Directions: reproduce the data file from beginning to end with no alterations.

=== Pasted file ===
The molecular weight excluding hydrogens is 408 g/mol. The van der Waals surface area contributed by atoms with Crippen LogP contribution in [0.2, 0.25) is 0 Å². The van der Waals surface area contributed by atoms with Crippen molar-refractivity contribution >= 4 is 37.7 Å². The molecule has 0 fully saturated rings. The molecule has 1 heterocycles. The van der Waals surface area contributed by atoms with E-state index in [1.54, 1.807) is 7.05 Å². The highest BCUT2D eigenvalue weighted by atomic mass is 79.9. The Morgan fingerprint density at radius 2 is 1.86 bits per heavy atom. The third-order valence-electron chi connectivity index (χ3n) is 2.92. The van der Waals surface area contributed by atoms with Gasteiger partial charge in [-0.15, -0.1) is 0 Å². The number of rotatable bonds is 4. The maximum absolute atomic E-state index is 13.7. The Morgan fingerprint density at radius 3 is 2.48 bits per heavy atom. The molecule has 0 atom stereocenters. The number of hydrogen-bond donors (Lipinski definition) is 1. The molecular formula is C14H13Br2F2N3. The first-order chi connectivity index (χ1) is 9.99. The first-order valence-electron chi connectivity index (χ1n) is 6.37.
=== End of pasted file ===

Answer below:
The molecular weight excluding hydrogens is 408 g/mol. The van der Waals surface area contributed by atoms with Crippen LogP contribution in [0.2, 0.25) is 0 Å². The van der Waals surface area contributed by atoms with Crippen molar-refractivity contribution >= 4 is 37.7 Å². The molecule has 0 fully saturated rings. The molecule has 1 heterocycles. The van der Waals surface area contributed by atoms with E-state index in [1.54, 1.807) is 7.05 Å². The highest BCUT2D eigenvalue weighted by atomic mass is 79.9. The Morgan fingerprint density at radius 2 is 1.86 bits per heavy atom. The third-order valence-electron chi connectivity index (χ3n) is 2.92. The van der Waals surface area contributed by atoms with Gasteiger partial charge in [-0.15, -0.1) is 0 Å². The number of rotatable bonds is 4. The maximum absolute atomic E-state index is 13.7. The Morgan fingerprint density at radius 3 is 2.48 bits per heavy atom. The molecule has 0 atom stereocenters. The number of hydrogen-bond donors (Lipinski definition) is 1. The molecular formula is C14H13Br2F2N3. The first-order chi connectivity index (χ1) is 9.99. The first-order valence-electron chi connectivity index (χ1n) is 6.37.